There are plenty of modalities that reference this type of energy and have tools to move and direct it; we’ll stick with what yogic texts and traditions discuss. Prana flows through thousands of channels that exist within our bodies – nadis – and the more we can bring it under conscious control, the more health and vitality we experience. Gathering the prana (i.e., getting it under conscious control) gives us a clearer, more focused mind; when the prana is dispersed or uncontrolled, we have the experience of being scattered, tired, and having a ‘noisy’ mind. To gather prana inwards, we usually work with the three most central and impactful nadis: the ida, the pingala, and the susumna.
The ida and pingala crisscross our body from left to right. They connect at six different points – our chakras – and they move past our nostrils to meet at the third eye center. Ida, which passes the left nostril, represents the feminine, the cooling, “ha” or moon aspect; pingala, which passes the right nostril, represents the masculine, warming, active, “tha” or sun aspect; balanced together they make up the ha and tha of Hatha Yoga. Different pranayama practices use breath through the right and left nostrils to produce a specific effect relevant to these aspects.
Meanwhile, the susumna is a central channel which runs in a straight line up our spine (even though the spine isn’t exactly straight). A primary goal of regulating the prana is to corral it in the susumna. When accomplished, we experience a blissful state of timelessness, calm, and a very steady mind. Of course, this regulation is easier said than done, because we have to deal with kundalini, which is said to be a coiled force resting at the base of our spine – the entrance to susumna.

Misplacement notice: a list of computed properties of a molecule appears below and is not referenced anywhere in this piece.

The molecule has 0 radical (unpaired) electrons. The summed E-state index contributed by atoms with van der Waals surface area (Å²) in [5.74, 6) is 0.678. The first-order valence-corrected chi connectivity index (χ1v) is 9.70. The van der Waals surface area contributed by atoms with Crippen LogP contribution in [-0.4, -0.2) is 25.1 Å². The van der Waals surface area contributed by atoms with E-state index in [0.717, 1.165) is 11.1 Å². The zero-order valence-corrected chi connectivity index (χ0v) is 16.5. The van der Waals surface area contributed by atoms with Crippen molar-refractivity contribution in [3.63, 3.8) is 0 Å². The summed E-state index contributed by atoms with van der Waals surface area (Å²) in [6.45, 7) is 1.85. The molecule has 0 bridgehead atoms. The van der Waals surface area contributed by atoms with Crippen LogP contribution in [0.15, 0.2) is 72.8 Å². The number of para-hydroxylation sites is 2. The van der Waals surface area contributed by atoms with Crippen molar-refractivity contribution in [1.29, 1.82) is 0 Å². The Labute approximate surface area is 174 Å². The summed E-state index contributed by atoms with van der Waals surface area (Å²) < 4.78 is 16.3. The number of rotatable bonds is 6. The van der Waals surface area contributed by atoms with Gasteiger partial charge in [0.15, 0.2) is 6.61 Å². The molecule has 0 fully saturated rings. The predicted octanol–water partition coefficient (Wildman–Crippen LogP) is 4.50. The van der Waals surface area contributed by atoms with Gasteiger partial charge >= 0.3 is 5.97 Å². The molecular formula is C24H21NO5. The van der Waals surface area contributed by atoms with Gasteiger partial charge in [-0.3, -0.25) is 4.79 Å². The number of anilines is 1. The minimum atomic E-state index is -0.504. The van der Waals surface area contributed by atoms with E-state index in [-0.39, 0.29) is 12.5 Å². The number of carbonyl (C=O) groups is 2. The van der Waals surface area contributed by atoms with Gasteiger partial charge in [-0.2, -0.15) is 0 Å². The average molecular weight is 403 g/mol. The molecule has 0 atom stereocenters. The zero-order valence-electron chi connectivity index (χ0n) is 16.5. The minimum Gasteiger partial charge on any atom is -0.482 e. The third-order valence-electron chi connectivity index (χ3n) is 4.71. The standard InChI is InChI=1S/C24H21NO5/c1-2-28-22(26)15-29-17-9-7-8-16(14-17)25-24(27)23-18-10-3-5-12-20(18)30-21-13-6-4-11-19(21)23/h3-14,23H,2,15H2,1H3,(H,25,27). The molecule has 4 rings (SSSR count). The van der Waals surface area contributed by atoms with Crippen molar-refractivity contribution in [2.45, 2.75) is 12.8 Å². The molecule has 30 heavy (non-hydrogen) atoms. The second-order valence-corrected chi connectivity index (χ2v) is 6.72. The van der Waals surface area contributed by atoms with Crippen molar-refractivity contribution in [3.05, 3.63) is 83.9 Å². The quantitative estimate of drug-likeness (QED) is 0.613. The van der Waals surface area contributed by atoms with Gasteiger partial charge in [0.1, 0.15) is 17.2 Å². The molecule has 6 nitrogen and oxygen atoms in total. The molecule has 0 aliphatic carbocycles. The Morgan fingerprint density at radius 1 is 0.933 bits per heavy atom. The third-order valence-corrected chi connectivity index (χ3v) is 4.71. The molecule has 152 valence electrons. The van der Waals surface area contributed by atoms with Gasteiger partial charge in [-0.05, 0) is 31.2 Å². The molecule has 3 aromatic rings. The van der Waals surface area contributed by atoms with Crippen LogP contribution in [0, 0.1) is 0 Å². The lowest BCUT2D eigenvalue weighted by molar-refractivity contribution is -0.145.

While reading about and researching kundalini this month, I discovered a wide variety of definitions, depending on the teacher, their school of thought, and what text they were referring to. (This variety includes all the things I’ve heard over the years, too; everything from armchair experts to respected teachers. It’s a big world of opinions out there!) Luckily, I found a trustworthy source in “The Heart of Yoga,” by T.K.V Desikachar, who is the son of renowned teacher Krishnamacharya. In his book (p138), he states: